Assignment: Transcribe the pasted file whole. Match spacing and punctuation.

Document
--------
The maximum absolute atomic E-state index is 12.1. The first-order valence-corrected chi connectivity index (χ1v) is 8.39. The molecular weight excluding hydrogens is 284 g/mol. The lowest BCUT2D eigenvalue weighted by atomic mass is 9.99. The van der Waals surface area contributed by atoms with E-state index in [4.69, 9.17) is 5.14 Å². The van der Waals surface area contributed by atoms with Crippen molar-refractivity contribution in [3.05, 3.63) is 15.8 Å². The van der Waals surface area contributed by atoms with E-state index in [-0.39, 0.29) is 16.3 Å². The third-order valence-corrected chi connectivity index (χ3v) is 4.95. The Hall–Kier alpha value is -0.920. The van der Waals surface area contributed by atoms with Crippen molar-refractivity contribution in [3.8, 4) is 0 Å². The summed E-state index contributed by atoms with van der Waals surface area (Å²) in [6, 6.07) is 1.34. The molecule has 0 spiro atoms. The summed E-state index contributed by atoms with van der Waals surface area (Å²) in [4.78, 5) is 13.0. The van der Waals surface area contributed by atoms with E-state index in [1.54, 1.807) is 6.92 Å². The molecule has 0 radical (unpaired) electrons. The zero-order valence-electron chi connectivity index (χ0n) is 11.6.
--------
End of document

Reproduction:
The maximum absolute atomic E-state index is 12.1. The first-order valence-corrected chi connectivity index (χ1v) is 8.39. The molecular weight excluding hydrogens is 284 g/mol. The lowest BCUT2D eigenvalue weighted by atomic mass is 9.99. The van der Waals surface area contributed by atoms with E-state index in [4.69, 9.17) is 5.14 Å². The van der Waals surface area contributed by atoms with Crippen molar-refractivity contribution in [3.05, 3.63) is 15.8 Å². The van der Waals surface area contributed by atoms with E-state index in [-0.39, 0.29) is 16.3 Å². The third-order valence-corrected chi connectivity index (χ3v) is 4.95. The Hall–Kier alpha value is -0.920. The van der Waals surface area contributed by atoms with Crippen molar-refractivity contribution in [3.8, 4) is 0 Å². The summed E-state index contributed by atoms with van der Waals surface area (Å²) in [6, 6.07) is 1.34. The molecule has 0 spiro atoms. The summed E-state index contributed by atoms with van der Waals surface area (Å²) in [4.78, 5) is 13.0. The van der Waals surface area contributed by atoms with E-state index in [1.54, 1.807) is 6.92 Å². The molecule has 0 radical (unpaired) electrons. The zero-order valence-electron chi connectivity index (χ0n) is 11.6.